top of page
  • outreach071

September is Hunger Action Month

Taking action against hunger in our community is more vital now than ever. Join us in addressing the root causes of hunger and work toward a community that keeps each other fed.

Food banks are in trouble and Just Food is no exception. A survey done by The Urban Institute says that food insecurity in June and July of this year have reached the same levels as March and April in 2020, after falling acutely in 2021.

On average, Just Food served 867 shoppers each day the pantry was open in the month of August. Additionally, we supplied our partner pantries with 27,221 pounds of food in August. A 64% increase from August 2021.

“There was a big charitable response at the beginning. There was a very robust government response as well,” said Elaine Waxman, an expert on food insecurity and federal nutrition programs at the Urban Institute in Washington. But the end of enhanced unemployment, stimulus checks and monthly child tax credit payments, combined with inflation, means that problems are starting to crop up again. This time donations are down just as the need is rising again. “We’re good in a crisis. We rise to the occasion,” Ms. Waxman said. “But we don’t know what to do if the crisis persists.” (source: The New York Times)

“You’re in the middle of a battle, and people are leaving the field,” Claire Babineaux-Fontenot, the chief executive of Feeding America

Feeding America's network includes over 200 food banks and 60,000 food pantries, including Just Food. Between February and May of this year:

  • 73% of Feeding America's food banks said food donations were down

  • 94% saying cost of food purchased had increased

  • 89% said they were paying more for transportation to acquire or deliver food.

  • In 2021, Feeding America network received 1.14 billion pounds of food from federal commodity programs, compared to 2.46 billion pounds from 2021


During the month of September we are fighting back against hunger. We commemorate Hunger Action Month by spreading the word about hunger in our community, volunteering, advocating, donating and helping raise awareness about hunger.


Just Food relies on community support to do what we do. Our pantry is stocked by individual donors, food recovery from local grocery stores, and purchases made from donations by our community supporters. You can donate unopened food product and basic needs Monday-Friday 9am-3pm at our location at 1000 E. 11th Street. Additionally, you can drop off donations at one our our community barrels in Lawrence for your convenience:

  • Lawrence Public Library

  • La Prima Tazza

  • The Merc

  • Hillcrest Styling Center

  • Lawrence Beer Co.

  • J. Wilsons

  • Lawrence Humane Society

  • Starbucks on 23rd

  • River Rat Skate and Print

  • Uplift Coffee

For every $1 donated to Just Food, can provide 3 meals for the Douglas County community. If you are able, consider becoming a monthly donor to ensure families are getting fed consistently. No donation is too small. You can make your gift here.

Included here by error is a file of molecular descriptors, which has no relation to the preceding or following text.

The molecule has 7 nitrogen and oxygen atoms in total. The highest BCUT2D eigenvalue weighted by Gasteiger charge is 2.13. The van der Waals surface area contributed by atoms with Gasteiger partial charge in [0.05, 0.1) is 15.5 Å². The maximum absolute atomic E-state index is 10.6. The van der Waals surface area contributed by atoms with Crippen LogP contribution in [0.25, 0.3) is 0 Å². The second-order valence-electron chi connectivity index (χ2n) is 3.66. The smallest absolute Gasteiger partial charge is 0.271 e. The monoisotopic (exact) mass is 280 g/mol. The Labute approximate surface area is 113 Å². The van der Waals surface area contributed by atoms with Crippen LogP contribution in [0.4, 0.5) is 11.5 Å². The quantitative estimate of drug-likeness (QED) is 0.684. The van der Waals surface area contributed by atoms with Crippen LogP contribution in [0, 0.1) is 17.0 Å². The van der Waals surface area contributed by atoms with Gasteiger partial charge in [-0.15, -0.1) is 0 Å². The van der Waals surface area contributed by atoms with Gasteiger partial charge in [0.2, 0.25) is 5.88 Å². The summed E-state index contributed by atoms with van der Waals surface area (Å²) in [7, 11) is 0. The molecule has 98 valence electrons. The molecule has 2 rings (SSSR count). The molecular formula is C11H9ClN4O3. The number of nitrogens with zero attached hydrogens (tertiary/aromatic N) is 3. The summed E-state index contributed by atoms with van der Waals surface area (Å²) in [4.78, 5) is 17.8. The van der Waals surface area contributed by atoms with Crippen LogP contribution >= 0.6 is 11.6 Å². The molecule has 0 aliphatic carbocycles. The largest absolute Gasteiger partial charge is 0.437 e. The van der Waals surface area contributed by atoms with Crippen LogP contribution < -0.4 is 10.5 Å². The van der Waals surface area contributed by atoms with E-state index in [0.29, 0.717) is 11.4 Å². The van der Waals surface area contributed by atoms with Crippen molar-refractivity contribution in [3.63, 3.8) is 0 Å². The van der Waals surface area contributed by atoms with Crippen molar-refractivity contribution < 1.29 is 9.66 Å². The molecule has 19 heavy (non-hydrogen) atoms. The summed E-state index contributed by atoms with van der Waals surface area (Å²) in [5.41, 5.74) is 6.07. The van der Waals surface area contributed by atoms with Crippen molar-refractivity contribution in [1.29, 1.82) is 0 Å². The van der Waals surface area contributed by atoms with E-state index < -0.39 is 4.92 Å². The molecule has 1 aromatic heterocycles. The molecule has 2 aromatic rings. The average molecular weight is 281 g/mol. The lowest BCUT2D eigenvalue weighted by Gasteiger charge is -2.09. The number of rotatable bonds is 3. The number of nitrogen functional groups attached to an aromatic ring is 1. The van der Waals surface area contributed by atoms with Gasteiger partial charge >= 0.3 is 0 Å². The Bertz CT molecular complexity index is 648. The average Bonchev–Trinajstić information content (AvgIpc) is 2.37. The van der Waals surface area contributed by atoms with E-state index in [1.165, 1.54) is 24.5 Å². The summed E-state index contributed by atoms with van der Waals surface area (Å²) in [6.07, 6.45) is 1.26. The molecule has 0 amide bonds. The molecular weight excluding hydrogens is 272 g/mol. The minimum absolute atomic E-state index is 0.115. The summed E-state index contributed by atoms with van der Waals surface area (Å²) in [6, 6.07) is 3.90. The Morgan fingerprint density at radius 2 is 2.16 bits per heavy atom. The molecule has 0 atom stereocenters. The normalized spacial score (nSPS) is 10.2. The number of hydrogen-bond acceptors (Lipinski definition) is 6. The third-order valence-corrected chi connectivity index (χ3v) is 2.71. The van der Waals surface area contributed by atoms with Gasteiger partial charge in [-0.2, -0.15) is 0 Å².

The Emergency Food Assistance Program (TEFAP)

Write to your lawmakers today and tell them to provide the full authorized amount of $100 million for the program. The storage and distribution funding helps food banks offset rising costs and get food to the people who need it!

Support the Food Donation Improvement Act

The Food Donation Improvement Act will help to clarify some of the ambiguous terms in the Emerson Act, promote awareness of the Act, and extend liability protection to support modern food donation. This bill would:

  • Improve federal oversight of liability protections for food donation under the Emerson Act by delegating authority of the Act to the U.S. Department of Agriculture and requiring USDA to write regulations explaining the safety and labeling requirements that must be met to maintain protection under the Act;

  • Expand liability protections to food donations to include not only food given for free to the end recipient but also food sold at a reduced price to cover the cost of handling the products;

  • Expand liability protections to include not only donations made via a nonprofit intermediary, but also donations made by a retail grocer, wholesaler, agricultural producer, restaurant, caterer, school food authority, and institution of higher education that donate food directly to individuals.


We always have room for more volunteers! Whether you are newly retired, just looking to give back, or have service hours to fulfill, you can give your time to fighting hunger in Douglas County. By volunteering, you help our operations run smoothly for our clients so that they can take home the food that they need every day. We have opportunities for all types of people and skill levels. Learn more or sign up for an orientation today!

79 views0 comments

Recent Posts

See All


bottom of page